Let's seize the moment to drive change

26 August 2016

John McRae, equity director of architect ORMS, wants less of the 'we're all doomed' scenario and more focus on using Brexit to catalyse improvement.

John McRae

As we finally come to terms with our historic decision to leave the EU, I want to explore three changes (of which there are plenty more) that could help the UK construction and architecture communities post-Brexit.

In the commercial and residential sectors it was clear pre-Brexit that fundamental change is needed as construction costs and rents continued to rocket and delivering housing that is affordable seems to be beyond our reach.

With the initial shock (and, to an extent, grief) of the result receding and the reality of its outcome starting to manifest, I must confess that I have enjoyed the more open debate that has challenged the status quo, seeing Brexit as a positive catalyst for change and not just focusing on the “we’re all doomed” scenario.

The sentiment from a recent post-Brexit debate hosted in my studio is that this is an exciting opportunity to be bold in our vision of Great Britain as a standalone country and if ever there was a chance for change then seize the moment. So what changes would I like to see?

Direct labour and apprenticeships 

The chairman of a leading residential developer recently advised the NLA Awards audience that at least 60% of his workforce was from the EU (which is probably similar to London architectural practices) and that he still couldn’t get enough people on his sites.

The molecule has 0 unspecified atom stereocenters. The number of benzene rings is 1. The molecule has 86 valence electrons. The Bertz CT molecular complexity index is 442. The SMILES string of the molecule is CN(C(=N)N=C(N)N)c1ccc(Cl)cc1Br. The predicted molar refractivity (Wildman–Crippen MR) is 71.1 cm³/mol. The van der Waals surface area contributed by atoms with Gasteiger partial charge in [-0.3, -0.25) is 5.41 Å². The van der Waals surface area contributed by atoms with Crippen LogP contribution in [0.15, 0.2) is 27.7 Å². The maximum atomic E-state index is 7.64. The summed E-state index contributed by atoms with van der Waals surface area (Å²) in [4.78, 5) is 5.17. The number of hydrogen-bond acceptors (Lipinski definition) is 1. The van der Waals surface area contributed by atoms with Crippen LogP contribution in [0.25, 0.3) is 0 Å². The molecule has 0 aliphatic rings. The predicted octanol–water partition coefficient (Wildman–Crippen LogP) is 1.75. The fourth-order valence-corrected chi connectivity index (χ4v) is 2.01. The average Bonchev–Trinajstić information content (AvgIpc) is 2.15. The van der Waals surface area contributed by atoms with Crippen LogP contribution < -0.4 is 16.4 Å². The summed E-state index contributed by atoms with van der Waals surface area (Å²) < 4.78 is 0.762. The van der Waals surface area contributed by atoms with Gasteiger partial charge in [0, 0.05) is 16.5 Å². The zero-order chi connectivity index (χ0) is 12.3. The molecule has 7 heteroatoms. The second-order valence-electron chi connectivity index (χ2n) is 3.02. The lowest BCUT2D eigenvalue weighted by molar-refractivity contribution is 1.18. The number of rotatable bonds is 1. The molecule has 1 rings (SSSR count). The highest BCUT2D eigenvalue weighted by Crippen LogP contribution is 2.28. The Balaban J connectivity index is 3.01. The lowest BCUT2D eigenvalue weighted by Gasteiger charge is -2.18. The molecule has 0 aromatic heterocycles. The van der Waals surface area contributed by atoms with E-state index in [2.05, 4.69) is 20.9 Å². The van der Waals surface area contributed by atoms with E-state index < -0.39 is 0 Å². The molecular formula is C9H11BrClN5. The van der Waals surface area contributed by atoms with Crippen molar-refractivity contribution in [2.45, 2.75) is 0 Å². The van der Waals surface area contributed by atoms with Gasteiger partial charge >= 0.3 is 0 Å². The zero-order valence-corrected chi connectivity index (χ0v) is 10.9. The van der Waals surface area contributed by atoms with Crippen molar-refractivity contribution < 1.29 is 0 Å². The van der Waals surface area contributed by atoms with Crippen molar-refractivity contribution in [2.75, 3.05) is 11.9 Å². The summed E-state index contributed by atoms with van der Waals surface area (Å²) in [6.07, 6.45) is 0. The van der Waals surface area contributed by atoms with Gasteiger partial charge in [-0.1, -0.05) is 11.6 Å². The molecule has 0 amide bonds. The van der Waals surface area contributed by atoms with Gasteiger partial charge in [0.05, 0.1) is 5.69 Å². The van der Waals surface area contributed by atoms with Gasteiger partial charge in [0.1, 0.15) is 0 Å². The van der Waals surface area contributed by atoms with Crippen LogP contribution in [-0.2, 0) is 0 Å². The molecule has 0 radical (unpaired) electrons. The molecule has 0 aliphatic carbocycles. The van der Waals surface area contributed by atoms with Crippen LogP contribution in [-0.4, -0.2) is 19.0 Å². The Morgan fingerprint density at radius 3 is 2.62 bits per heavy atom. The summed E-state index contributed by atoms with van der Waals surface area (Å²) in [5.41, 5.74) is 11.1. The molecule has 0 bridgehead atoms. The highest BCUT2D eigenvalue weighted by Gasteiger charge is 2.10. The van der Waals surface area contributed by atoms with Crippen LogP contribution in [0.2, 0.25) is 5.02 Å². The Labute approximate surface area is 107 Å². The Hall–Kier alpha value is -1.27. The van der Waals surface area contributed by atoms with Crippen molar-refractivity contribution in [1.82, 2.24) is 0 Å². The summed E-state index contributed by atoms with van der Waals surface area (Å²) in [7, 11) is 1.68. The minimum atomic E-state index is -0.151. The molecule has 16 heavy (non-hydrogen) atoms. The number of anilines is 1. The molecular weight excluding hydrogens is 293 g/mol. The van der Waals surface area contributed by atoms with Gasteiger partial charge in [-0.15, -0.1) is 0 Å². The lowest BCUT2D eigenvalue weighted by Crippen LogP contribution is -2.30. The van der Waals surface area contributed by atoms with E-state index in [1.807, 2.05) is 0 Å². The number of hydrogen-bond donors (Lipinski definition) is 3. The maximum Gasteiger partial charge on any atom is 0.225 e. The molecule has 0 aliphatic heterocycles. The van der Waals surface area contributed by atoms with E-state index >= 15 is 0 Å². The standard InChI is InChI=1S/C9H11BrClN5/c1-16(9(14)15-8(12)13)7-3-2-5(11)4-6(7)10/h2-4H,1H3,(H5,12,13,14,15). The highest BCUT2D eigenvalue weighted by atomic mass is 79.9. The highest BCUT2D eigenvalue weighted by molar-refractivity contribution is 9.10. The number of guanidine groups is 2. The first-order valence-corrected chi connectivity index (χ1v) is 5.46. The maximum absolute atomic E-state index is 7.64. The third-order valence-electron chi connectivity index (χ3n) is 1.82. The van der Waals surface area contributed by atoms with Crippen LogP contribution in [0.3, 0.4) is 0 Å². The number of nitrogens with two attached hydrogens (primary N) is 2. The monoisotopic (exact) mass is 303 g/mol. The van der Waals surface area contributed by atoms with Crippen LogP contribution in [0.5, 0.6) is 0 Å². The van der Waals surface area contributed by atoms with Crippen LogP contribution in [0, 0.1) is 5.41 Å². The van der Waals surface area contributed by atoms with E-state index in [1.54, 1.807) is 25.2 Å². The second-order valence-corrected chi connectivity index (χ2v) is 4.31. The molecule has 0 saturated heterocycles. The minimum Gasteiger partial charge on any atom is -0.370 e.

If this is the case and migration becomes more tightly controlled then how would we meet the skills shortage that is already apparent? How will this affect construction cost, which continues to defy underlying inflation?

Perhaps tighter restrictions in employing EU and non EU migrants will encourage contractors to directly employ and train their own skilled workforce to deliver some elements of construction; a welcome return to a contractor being a builder and not merely a construction manager.

I hope this would reduce the “overhead upon overhead” currently experienced in construction cost and also bring certainty and reduced risk to developers. And what about architecture?

Architect as an 'expert generalist'

In my practice we have 17 different nationalities and the bringing together of diverse cultures, technical knowledge and vision contributes to our success as a practice and ensures we are pushing boundaries. It is our belief that while we are in a world which is obsessed with specialists and specialisms, it is time for architects to claim the “expert generalist” role.

Architects need to be all-rounders in both their experience of construction but also of our wider societal needs, so we can provide long-term solutions. The profession needs to now position itself to be at the forefront of adding social (alongside financial) value to projects.

Long-term investment and solutions

The short-term investment culture (which doesn’t include the top developers, I hasten to add) that we have experienced over the past 5-10 years that strives for quick, risk-free projects delivered with certainty has led to more complex contractual arrangements that have put the entire onus onto the contractor which in turn has led to inflated contingencies within construction cost to cover their exposure.

The role of the architect has been marginalised as the building is often diluted during the key financial negotiations, as a balance between profit margin and risk is agreed. However, is post-Brexit an opportunity to press the reset button?

It would be great to see a return to much simpler forms of contract where a client retains elements of risk throughout the project, employs a design team to design the building thoroughly and procures a contractor to deliver the building as designed. It sounds simple and obvious but it would be great to deliver longer life buildings for longer term investors in a truly collaborative manner.

Our historic decision to leave the EU is a positive catalyst to fundamentally challenge the way in which we design, procure and construct our buildings and I would welcome discussion on how we as an industry can inform the government’s views on the challenges ahead.

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